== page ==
Security at President Jacob Zuma and his Cabinet’s heavily guarded Bryntirion Estate in Pretoria and that at Parliament was breached more than a dozen times between April last year and March this year.
This is despite taxpayers forking out just under R1 billion in the same period for VIP protection services and providing security services to presidential and ministerial residences, and other government buildings.
More than R400 million of this was spent on VIP protection services and about R560 million on static and mobile security, which protects 25 government buildings and 76 presidential and national ministerial residences.
One of the burglaries was at Zuma’s presidential guesthouse in Bryntirion, where floodlights were stolen between April and June last year, according to the police’s 2009/10 yearly report.
Functions and events such as state banquets for visiting foreign dignitaries are held at the presidential guesthouse.
In the past year, it has hosted US Secretary of State Hillary Clinton, who was International Relations and Cooperation Minister Maite Nkoana-Mashabane’s guest.
In April, a state banquet attended by Zuma was held for Republic of the Congo President Denis Sassou-Nguesso.
However, police spokesperson Colonel Lindela Mashigo denied that these breaches, where minor items were stolen, threatened the security of the president and other VIPs.
Four of the cases were at the Bryntirion Estate, where many senior government officials live, and six were at the parliamentary complex in Cape Town.
Police say 18 suspects involved in the 13 security breaches have been arrested, with nine of the cases being finalised.
Bryntirion Estate, a national key point, was established in 1903 and Cabinet ministers also have official residences there.
At least seven cases were opened at the Sunnyside and Cape Town Central police stations.
The incidents at Bryntirion include housebreaking and theft of two computers, a keyboard, two monitors and copper cables.
In the current financial year, VIP protection services and security guard services have been allocated R1.07 billion.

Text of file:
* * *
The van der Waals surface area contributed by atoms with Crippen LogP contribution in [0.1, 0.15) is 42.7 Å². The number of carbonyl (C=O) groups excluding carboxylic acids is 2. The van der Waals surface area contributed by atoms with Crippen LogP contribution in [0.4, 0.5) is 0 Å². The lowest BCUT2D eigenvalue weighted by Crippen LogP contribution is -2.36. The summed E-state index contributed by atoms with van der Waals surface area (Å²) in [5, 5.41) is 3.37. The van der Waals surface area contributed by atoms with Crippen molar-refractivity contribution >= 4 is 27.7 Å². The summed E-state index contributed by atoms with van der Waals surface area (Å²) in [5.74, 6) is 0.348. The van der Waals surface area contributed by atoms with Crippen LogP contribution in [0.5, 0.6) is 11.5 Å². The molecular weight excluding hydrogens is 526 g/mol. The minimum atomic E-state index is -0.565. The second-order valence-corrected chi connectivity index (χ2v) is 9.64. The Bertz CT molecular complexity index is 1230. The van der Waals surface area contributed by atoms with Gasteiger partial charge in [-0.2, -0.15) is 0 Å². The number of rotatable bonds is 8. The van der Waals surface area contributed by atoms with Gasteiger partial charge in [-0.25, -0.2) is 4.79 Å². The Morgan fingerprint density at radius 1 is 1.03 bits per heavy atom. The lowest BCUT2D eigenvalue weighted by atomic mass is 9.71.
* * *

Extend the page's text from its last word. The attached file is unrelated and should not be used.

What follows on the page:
The amount spent on protecting dignitaries has increased from about R630 million in 2006/07, R720 million in 2007/08 and R826 million in 2008/09.
VIP protection services include security for presidential guests, national and provincial guests, foreign dignitaries, special events, and the movement of
VIPs inside and outside the country.
At the parliamentary complex, including the Old Assembly Building, suspects have been arrested for trespassing and theft.
A mentally ill man trespassed at the Rondebosch (Groote Schuur) Estate – where many ministers reside – but no criminal investigation was launched.
According to Mashigo, these incidents were committed by people who gained lawful access to the premises.
A R90-million security wall was reportedly built in 2007 at Bryntirion Estate.
In 2005, the late former public works minister Stella Sigcau revealed that R4 million would be spent on installing security alarms and gates in all houses at the estate.
The latest crime statistics show that house burglaries and robberies have increased in the 2009/10 period – 256 577 burglaries and 18786 robberies – at residential premises.
And it seems even the VIPs are not safe despite the millions spent on their security.
But Mashigo insisted that none of the breaches in ministers’ homes protected by the SA Police Service threatened their safety and security.
The public works department recently invited tenders, which closed on Tuesday, for the construction of gates three and five of the estate, and the refurbishment of gate four.
Zuma’ spokesperson Zizi Kodwa would not comment and referred enquiries to the police.
Mashigo said the petty thefts happened because the premises were frequented by people on a daily basis; including employees of various departments, contracted companies, suppliers, maintenance personnel, visitors and various other service deliverers.